Some people say to use dreamed in American English and dreamt in British English, but it's not that simple. Here's how these two words are really used.
A few years ago, a man named D. Chap wrote in and said, “I was thinking about the words dreamed and dreamt. I've heard it used both ways and I've seen it written both ways, but it doesn't make a lot of sense to me about what the proper usage would be if there is one. You don't say creamt when you're trying to say creamed, or the same thing with gleamed and gleamt; you never hear those. So I was wondering what the proper usage was for dreamed versus dreamt.”
The reason he is confused is that dreamed and dreamt are both allowable past tense forms of the verb dream.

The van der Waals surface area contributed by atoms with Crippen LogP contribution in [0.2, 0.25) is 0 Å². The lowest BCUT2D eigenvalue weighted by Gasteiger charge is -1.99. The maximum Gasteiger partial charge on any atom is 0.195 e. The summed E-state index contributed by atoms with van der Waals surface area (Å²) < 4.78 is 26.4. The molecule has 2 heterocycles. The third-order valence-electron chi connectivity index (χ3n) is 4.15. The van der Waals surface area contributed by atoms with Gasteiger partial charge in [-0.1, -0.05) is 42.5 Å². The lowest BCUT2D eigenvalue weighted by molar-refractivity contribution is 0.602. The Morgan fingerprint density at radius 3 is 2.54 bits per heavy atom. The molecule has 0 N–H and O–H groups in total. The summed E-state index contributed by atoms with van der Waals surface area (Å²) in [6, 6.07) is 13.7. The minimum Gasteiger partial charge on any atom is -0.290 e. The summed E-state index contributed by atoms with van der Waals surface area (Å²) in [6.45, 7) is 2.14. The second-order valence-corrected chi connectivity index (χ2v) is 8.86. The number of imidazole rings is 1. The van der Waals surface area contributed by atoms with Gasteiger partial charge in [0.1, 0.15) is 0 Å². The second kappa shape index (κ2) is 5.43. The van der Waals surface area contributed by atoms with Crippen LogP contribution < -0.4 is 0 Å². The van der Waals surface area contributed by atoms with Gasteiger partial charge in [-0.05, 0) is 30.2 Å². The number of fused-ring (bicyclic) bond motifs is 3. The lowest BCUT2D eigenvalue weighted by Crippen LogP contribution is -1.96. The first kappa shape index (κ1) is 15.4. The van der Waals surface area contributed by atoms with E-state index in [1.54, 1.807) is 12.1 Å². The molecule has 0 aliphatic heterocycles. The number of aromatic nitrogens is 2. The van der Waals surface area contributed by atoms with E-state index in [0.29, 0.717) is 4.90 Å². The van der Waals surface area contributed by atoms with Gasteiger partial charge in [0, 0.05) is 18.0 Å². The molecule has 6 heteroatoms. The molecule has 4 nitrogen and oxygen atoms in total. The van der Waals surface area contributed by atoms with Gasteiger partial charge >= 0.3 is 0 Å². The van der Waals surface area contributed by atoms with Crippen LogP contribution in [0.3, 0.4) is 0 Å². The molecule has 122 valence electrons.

Dreamt is often described as the British version of the word (1, 2, 3), however, a Google Books Ngram search shows that dreamed is more common than dreamt in both British and American English. Still, dreamt is on more equal footing in Britain than in America:
People use dreamed about 2.5 times more often than dreamt in British English, but about 7 times more often than dreamt in American English.
You can use whichever word you prefer, but dreamed will probably be less distracting to your readers.
1. Brians, P. Common Errors in English Usage. Wilsonville: William, James & Co., 2003, p. 68.
2. Merriam-Webster's Dictionary of English Usage. Springfield: Merriam-Webster, 1994, p. 371.
3. Garner, B. Garner's Modern American Usage. Oxford: Oxford University Press, 2003, p. 274.
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